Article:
Semiotic Profile

Jørgen Dines Johansen

By Torkild Thellefsen & Bent Sørensen [1]

Dines Johansen, Professor of Literature at the University of Southern Denmark, started out studying German, Psychology and Philosophy but then decided to focus on General and Comparative Literature. Nevertheless, his first areas of study have accompanied him throughout his scholarly career as one of the foremost specialists in the field of sign studies and semiotics of literature. Nineteenth and twentieth century German thought and philosophy, for instance, Freud and the Frankfurt School, in particular Habermas, have played a decisive role in his work which has insightfully and successfully integrated contemporary thought within a largely Peircean framework.

Johansen’s career took off already when he won the gold medal for Novelleteorier efter 1945 (Post War Theories of the Short Story, 1970). Completing his PhD at the Department of Literature at Copenhagen with a dissertation on the problem of literary interpretation, he went on to become Associate Professor at the Department of Literature at Roskilde Universitetscenter. After receiving a postdoctoral research fellowship at the Department of Literature of Copenhagen University in 1975, he was appointed to the Chair of General and Comparative Literature at the University of Southern Denmark in 1976, a position he has held ever since.

Once a member of the structuralist circle gathering around Poetik, a Danish literary journal, Johansen started out together with another well-known semiotician, namely Per Aage Brandt and a number of Danish literati, e.g., Jørgen Holmgaard, Torben Kragh Grodal, etc Hans Siggard Jensen, Søren Kjørup, Peter Madsen, Ralf Pittelkov, Søren Schou and Niels Erik Wille. However, the arrival of French post-structuralism and of Marxist literary theory functioned as a catalyst to split up the group. Whereas Per Aage Brandt translated Derrida’s De la Grammatologie, Dines Johansen leaned more towards Marxism, even though Habermas quickly became first priority.

It was in fact Habermas’ Erkentniss und Interesse (1968) and Karl-Otto Apel’s Der Denkweg von Charles S. Peirce (1975), published in English as Charles S. Peirce: From Pragmatism to Pragmaticism (1981), which initiated Johansen’s interest in Peircean semiotics. Intrigued with Peirce’s doctrine of signs, he went to Indianapolis to study the unpublished manuscripts at The Peirce Edition Project. The stay in Bloomington and Indianapolis (1982) greatly influenced his relationship with American pragmatism and contributed to making him the important Peirce scholar he is today. The result of these studies first appeared in the article “Prolegomena to a Semiotic Theory of Text Interpretation” (1986), and then in his pioneering monograph Dialogic Semiosis: An Essay on Signs and Meaning (1993). In the following year, he published – this time together with Svend Erik Larsen – an introduction to semiotics, Tegn i brug (Signs in Use), which still is a much used introduction to semiotics. In addition, he has published many groundbreaking articles on Peircean semiotics in both English and Danish (and in other languages). Among those are, e.g., “Let sleeping signs lie: On signs, objects, and communication” (1993) and “A diagrammatic modeling of semiosis” (1999), which won him the prix mouton d’or in Semiotica for the best article.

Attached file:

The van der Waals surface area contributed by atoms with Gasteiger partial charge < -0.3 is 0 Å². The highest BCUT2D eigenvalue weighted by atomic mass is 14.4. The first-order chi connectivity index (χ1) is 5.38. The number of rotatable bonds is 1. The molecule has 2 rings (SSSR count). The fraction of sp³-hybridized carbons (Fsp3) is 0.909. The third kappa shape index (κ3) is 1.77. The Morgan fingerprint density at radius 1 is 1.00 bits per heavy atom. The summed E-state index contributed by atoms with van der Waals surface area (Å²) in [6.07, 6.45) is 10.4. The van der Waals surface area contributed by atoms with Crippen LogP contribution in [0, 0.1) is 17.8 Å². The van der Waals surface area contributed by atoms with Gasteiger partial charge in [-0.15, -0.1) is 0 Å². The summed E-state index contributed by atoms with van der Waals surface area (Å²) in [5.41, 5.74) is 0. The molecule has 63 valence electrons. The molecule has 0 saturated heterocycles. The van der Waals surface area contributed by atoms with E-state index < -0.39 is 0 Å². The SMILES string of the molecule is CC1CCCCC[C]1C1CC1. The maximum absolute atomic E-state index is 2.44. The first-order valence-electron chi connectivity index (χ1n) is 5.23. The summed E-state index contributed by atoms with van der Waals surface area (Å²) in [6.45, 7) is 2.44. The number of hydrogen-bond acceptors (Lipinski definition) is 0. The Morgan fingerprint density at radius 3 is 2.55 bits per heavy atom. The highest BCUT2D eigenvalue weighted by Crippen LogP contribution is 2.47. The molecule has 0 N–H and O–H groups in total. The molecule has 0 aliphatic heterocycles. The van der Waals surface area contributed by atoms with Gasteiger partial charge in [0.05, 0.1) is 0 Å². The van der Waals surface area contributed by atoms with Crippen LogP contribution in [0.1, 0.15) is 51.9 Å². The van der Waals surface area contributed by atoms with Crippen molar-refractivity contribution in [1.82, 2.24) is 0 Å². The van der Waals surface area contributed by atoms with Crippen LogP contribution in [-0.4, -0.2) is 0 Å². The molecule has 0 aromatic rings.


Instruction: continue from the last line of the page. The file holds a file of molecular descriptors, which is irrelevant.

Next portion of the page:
Dines Johansen’s general interest in semiotics and, in particular, in literary semiotics dates back to the 1970s. Ever since his dissertation on the problem of literary interpretation, his main focus has been the conditions of interpretation and how semiotics can define problems specially related to literary texts, which he discusses in articles such as “Hypothesis, reconstruction, analogy: On hermeneutics and the interpretation of literature” (1989) and “A Semiotic Mapping of the Study of Literature” (1998). This comes fully to the fore in his monumental Literary Discourse. A Semiotic-Pragmatic Approach to Literature (2002, which received the Perkins-award by the American Society for the Study of Narrative Literature in 2004, and his recently published Litteratur og intersubjektivitet (2007). Both make clear Johansen’s conviction that literature has to be studied on three levels: 1) as a special use (language) signs, utterances communicated by an author to readers at a given time und in a special context and 2) as a product of consciousness, deriving from our psyche’s ability to produce fictions (which we do that every night in dreams) about our desires or fears, which literature enables us to share. 3) Literature, finally, is a particular institution and form of literary discourse, which is different from other discourses. These three levels are interdependent: without signs, we would be unable to represent anything at all or even communicate to others. And if the representational and the emotional were not connected in our psyche, there would be no interest in creating visions of or stories about the imaginable. Finally, if we did not have institutions or forms of discourse for this kind of speech, it would be difficult to separate between literature, forgery or lying. That is what these two volumes investigate, though in different ways.